In a society increasingly dominated by ‘alternative facts’ it is beginning to feel like bending the truth is replacing good, old-fashioned honesty. More alarming is the implied acceptance that bending the truth or even lying outright no longer carries with it consequences.
“People never lie so much as after a hunt, during a war or before an election.” Otto von Bismarck.
Politicians, business leaders, adults and kids may believe the consequences of being economical with the truth do not outweigh the benefits. More seats in parliament, more money or more sweeties might seem like a good reason to bend the truth. Of course that is as untrue as many of the alternative truths being peddled today. When it comes to relationships in particular the consequences of bending the truth can in some cases be devastating.
Bending the truth – the first step on a slippery slope
Lying is easy and it is addictive. The idiom goes that ‘lies breed lies’ and experience suggest it is pretty much spot on. Couples coming to counselling often find that a few seemingly inconsequential acts of bending the truth have started to snowball in to something bigger.
Medical research is starting to conclusively prove that lying is addictive and leads to a gradual increase in the scale of the lies being told. Research by University College London found that our brains can become desensitised to lying. In practice this can lead to lies escalating over time and the act of lying itself to effectively become a habit.
Therefore when your partner asks how much you spent gambling and you ’round down’, it sets in motion something that could become a habit. Similarly bending the truth about how attractive you find a work colleague could be the start of a slippery slope.
The irreparable damage of lies and bending the truth
“A lie can travel half way around the world while the truth is putting on its shoes.” Charles Spurgeon
Spurgeon was ahead of his time when he wrote this. The advent of social media has facilitated the world-wide spread of alternative facts at an alarming speed. Within an hour bended truths can become ‘fact’. Whether a tweet from a questionably coiffured President or unfounded gossip about a friend, bending the truth can cause irreparable damage.
It is impossible to put a cost on the impact lies have on the mental and emotional wellbeing of an individual. Our counsellors work regularly with individuals coping with the aftermath of dishonesty in relationships. From deliberate office gossip to bitter words amongst family members that are eventually exposed, the damage caused by lies can be irreparable. Relationships are built on care, mutual trust and empathy. Lies undermine and, in time, can destroy those foundations.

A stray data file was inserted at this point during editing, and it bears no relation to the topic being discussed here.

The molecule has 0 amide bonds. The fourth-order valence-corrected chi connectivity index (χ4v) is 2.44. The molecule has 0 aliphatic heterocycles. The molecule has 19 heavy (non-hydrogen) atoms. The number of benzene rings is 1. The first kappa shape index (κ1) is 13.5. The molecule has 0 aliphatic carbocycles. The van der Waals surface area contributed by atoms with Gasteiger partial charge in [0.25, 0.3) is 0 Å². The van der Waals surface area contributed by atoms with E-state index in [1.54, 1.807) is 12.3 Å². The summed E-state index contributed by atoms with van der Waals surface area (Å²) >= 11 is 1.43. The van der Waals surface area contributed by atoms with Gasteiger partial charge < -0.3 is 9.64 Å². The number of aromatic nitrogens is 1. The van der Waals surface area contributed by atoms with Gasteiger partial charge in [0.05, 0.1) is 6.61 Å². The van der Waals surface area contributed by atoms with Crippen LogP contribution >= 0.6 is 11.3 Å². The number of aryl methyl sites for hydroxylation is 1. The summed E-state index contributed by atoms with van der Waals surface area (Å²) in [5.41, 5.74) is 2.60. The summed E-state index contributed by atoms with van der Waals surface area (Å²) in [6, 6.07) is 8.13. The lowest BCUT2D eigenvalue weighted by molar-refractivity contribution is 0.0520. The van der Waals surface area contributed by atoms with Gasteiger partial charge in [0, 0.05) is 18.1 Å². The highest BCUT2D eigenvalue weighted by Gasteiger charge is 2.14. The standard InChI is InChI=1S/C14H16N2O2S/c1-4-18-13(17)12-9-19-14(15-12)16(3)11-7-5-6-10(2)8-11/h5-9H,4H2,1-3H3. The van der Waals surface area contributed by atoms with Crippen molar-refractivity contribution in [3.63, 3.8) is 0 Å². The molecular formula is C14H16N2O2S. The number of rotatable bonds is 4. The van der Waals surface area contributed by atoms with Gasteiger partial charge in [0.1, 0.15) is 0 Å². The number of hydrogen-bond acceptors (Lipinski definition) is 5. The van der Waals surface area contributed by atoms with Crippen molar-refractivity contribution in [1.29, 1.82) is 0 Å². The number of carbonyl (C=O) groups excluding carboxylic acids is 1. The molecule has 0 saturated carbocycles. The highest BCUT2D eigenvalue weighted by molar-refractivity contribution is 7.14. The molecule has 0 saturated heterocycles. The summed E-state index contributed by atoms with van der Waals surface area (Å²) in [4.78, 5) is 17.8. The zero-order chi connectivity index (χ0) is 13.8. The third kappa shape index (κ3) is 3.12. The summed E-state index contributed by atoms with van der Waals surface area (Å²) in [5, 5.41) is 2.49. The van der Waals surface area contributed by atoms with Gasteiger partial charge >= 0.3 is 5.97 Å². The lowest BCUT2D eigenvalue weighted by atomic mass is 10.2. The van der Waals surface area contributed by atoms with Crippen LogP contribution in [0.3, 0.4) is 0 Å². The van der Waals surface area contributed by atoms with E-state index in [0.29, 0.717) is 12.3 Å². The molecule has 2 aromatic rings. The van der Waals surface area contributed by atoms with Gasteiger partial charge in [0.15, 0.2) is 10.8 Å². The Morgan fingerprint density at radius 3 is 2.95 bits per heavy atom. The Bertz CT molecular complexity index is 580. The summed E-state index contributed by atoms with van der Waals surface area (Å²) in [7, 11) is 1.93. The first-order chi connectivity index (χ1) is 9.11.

Can trust be fully recovered?
“A liar will not be believed even when he speaks the truth.” Aesop
You can probably remember the story your mum told you about the boy who cried wolf. Despite the best efforts of parents, teachers and we humans can all too easily fall in to the role of the shepherd boy. Nowhere is this more apparent in relationships than when infidelity has been discovered.
Sadly we know this because relationship infidelity remains a common issue our counsellors tackle with couples every day. Where a couple decide to remain together, the ability of an adulterer to regain their partner’s trust is a massive challenge.
Will I ever trust them again?
On an emotional level there are doubts that are fundamental to what their relationship had been built upon in the past. Will they ever truly believe a partner is remorseful about their actions? Will ‘I love you’ continue to mean I love you or something else? Can they reach a point where it is not the first thing they think about upon seeing their partner?
Even the most basic and day-to-day actions can become fraught with doubt, anger and hurt. When a spouse says they are going to meet friends, will their partner be able to believe them? Are they just popping down to the shops or doing something else?
“I’m not upset that you lied to me, I’m upset that from now on I can’t believe you.” Friedrich Nietzsche
Looking through social media, the news and political soundbites you would be forgiven for thinking that consequence-free alternative facts are here to stay. It is hard to stomach the idea that the truth will forevermore be subject to manipulation. When it comes to relationships the consequences are massive and can be life shattering.
Relationships are of course the building blocks of society. Therefore the significance of a growing acceptance of alternative facts as appropriate is one we should not ignore.
Have you been hurt by lies in your relationships?
The Spark is available to help individuals, couples and families coping with the consequences of lies and broken trust. As a COSCA-accredited counselling provider our counsellors are highly experienced and skilled in working with individuals, couples and families.
For more information or to book a counselling session freephone 0808 802 0050 or complete an online enquiry form.